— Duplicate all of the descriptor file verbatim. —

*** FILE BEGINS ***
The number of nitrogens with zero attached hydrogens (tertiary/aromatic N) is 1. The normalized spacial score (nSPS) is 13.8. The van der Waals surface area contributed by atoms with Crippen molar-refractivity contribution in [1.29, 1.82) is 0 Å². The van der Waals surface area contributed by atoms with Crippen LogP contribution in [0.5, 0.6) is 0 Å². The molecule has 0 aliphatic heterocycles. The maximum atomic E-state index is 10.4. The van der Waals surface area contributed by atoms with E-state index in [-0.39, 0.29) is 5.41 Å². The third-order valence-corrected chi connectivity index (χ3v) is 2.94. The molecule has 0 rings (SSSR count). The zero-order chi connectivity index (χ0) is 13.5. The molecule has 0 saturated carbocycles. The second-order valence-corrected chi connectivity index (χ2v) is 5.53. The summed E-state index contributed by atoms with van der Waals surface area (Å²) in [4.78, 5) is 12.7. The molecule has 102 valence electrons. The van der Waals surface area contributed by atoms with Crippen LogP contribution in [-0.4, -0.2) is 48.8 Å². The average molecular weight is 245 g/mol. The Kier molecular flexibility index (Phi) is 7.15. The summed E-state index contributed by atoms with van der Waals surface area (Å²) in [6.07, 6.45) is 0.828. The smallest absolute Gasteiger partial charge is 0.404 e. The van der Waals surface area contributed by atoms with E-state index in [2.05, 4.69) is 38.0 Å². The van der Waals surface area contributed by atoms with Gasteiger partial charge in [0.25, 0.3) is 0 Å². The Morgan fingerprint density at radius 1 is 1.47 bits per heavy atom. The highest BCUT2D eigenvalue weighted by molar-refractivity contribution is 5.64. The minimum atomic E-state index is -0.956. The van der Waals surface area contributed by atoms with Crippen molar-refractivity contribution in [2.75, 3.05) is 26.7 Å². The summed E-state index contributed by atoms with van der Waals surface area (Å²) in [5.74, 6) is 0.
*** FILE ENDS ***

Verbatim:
The number of nitrogens with zero attached hydrogens (tertiary/aromatic N) is 1. The normalized spacial score (nSPS) is 13.8. The van der Waals surface area contributed by atoms with Crippen molar-refractivity contribution in [1.29, 1.82) is 0 Å². The van der Waals surface area contributed by atoms with Crippen LogP contribution in [0.5, 0.6) is 0 Å². The molecule has 0 aliphatic heterocycles. The maximum atomic E-state index is 10.4. The van der Waals surface area contributed by atoms with E-state index in [-0.39, 0.29) is 5.41 Å². The third-order valence-corrected chi connectivity index (χ3v) is 2.94. The molecule has 0 rings (SSSR count). The zero-order chi connectivity index (χ0) is 13.5. The molecule has 0 saturated carbocycles. The second-order valence-corrected chi connectivity index (χ2v) is 5.53. The summed E-state index contributed by atoms with van der Waals surface area (Å²) in [4.78, 5) is 12.7. The molecule has 102 valence electrons. The van der Waals surface area contributed by atoms with Crippen LogP contribution in [-0.4, -0.2) is 48.8 Å². The average molecular weight is 245 g/mol. The Kier molecular flexibility index (Phi) is 7.15. The summed E-state index contributed by atoms with van der Waals surface area (Å²) in [6.07, 6.45) is 0.828. The smallest absolute Gasteiger partial charge is 0.404 e. The van der Waals surface area contributed by atoms with E-state index in [2.05, 4.69) is 38.0 Å². The van der Waals surface area contributed by atoms with Gasteiger partial charge in [0.25, 0.3) is 0 Å². The Morgan fingerprint density at radius 1 is 1.47 bits per heavy atom. The highest BCUT2D eigenvalue weighted by molar-refractivity contribution is 5.64. The minimum atomic E-state index is -0.956. The van der Waals surface area contributed by atoms with Crippen molar-refractivity contribution in [2.75, 3.05) is 26.7 Å². The summed E-state index contributed by atoms with van der Waals surface area (Å²) in [5.74, 6) is 0.